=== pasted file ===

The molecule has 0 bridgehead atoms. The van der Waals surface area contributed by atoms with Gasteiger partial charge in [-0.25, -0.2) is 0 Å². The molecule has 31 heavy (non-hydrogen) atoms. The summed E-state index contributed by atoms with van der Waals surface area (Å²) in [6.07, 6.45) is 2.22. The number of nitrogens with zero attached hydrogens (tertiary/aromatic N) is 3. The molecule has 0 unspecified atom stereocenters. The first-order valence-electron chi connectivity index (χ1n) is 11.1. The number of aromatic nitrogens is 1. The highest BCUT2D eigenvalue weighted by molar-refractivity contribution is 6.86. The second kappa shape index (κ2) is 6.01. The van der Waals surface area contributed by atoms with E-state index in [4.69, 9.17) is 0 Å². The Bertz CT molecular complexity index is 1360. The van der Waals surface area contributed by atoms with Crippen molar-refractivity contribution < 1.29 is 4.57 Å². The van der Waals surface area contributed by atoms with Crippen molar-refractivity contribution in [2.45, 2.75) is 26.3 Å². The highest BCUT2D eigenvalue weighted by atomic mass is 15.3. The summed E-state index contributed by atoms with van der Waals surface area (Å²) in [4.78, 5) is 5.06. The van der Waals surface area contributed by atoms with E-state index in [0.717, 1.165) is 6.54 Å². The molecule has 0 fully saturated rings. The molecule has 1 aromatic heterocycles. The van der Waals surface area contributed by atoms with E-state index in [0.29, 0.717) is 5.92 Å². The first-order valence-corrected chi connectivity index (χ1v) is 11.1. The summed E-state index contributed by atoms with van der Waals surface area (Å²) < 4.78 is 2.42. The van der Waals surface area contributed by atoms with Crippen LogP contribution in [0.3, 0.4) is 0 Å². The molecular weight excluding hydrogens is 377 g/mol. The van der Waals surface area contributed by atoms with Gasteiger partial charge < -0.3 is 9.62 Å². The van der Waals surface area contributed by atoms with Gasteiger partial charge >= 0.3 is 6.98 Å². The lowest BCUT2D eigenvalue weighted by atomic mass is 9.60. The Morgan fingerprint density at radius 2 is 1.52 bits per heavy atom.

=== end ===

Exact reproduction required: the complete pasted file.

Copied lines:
The molecule has 0 bridgehead atoms. The van der Waals surface area contributed by atoms with Gasteiger partial charge in [-0.25, -0.2) is 0 Å². The molecule has 31 heavy (non-hydrogen) atoms. The summed E-state index contributed by atoms with van der Waals surface area (Å²) in [6.07, 6.45) is 2.22. The number of nitrogens with zero attached hydrogens (tertiary/aromatic N) is 3. The molecule has 0 unspecified atom stereocenters. The first-order valence-electron chi connectivity index (χ1n) is 11.1. The number of aromatic nitrogens is 1. The highest BCUT2D eigenvalue weighted by molar-refractivity contribution is 6.86. The second kappa shape index (κ2) is 6.01. The van der Waals surface area contributed by atoms with E-state index in [4.69, 9.17) is 0 Å². The Bertz CT molecular complexity index is 1360. The van der Waals surface area contributed by atoms with Crippen molar-refractivity contribution < 1.29 is 4.57 Å². The van der Waals surface area contributed by atoms with Crippen molar-refractivity contribution in [2.45, 2.75) is 26.3 Å². The highest BCUT2D eigenvalue weighted by atomic mass is 15.3. The summed E-state index contributed by atoms with van der Waals surface area (Å²) in [4.78, 5) is 5.06. The van der Waals surface area contributed by atoms with E-state index in [0.717, 1.165) is 6.54 Å². The molecule has 0 fully saturated rings. The molecule has 1 aromatic heterocycles. The van der Waals surface area contributed by atoms with E-state index in [0.29, 0.717) is 5.92 Å². The first-order valence-corrected chi connectivity index (χ1v) is 11.1. The summed E-state index contributed by atoms with van der Waals surface area (Å²) < 4.78 is 2.42. The van der Waals surface area contributed by atoms with Crippen LogP contribution in [0.3, 0.4) is 0 Å². The molecular weight excluding hydrogens is 377 g/mol. The van der Waals surface area contributed by atoms with Gasteiger partial charge < -0.3 is 9.62 Å². The van der Waals surface area contributed by atoms with Gasteiger partial charge >= 0.3 is 6.98 Å². The lowest BCUT2D eigenvalue weighted by atomic mass is 9.60. The Morgan fingerprint density at radius 2 is 1.52 bits per heavy atom.